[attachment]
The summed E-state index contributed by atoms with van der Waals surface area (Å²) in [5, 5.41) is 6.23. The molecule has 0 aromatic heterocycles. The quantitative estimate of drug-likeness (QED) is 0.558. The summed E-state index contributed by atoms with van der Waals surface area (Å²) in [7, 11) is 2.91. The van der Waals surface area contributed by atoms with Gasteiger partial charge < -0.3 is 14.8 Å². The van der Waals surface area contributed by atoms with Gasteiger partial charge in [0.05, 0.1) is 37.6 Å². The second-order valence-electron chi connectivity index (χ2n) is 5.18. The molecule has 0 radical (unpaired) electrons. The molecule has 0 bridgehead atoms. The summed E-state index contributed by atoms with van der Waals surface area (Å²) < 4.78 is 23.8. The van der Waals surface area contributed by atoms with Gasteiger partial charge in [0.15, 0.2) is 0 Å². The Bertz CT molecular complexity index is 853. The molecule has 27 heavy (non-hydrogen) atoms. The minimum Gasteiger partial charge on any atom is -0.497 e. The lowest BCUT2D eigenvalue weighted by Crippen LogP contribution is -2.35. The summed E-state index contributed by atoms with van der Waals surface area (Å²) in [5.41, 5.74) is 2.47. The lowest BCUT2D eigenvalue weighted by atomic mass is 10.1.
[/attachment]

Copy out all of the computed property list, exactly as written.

The summed E-state index contributed by atoms with van der Waals surface area (Å²) in [5, 5.41) is 6.23. The molecule has 0 aromatic heterocycles. The quantitative estimate of drug-likeness (QED) is 0.558. The summed E-state index contributed by atoms with van der Waals surface area (Å²) in [7, 11) is 2.91. The van der Waals surface area contributed by atoms with Gasteiger partial charge < -0.3 is 14.8 Å². The van der Waals surface area contributed by atoms with Gasteiger partial charge in [0.05, 0.1) is 37.6 Å². The second-order valence-electron chi connectivity index (χ2n) is 5.18. The molecule has 0 radical (unpaired) electrons. The molecule has 0 bridgehead atoms. The summed E-state index contributed by atoms with van der Waals surface area (Å²) < 4.78 is 23.8. The van der Waals surface area contributed by atoms with Gasteiger partial charge in [0.15, 0.2) is 0 Å². The Bertz CT molecular complexity index is 853. The molecule has 27 heavy (non-hydrogen) atoms. The minimum Gasteiger partial charge on any atom is -0.497 e. The lowest BCUT2D eigenvalue weighted by Crippen LogP contribution is -2.35. The summed E-state index contributed by atoms with van der Waals surface area (Å²) in [5.41, 5.74) is 2.47. The lowest BCUT2D eigenvalue weighted by atomic mass is 10.1.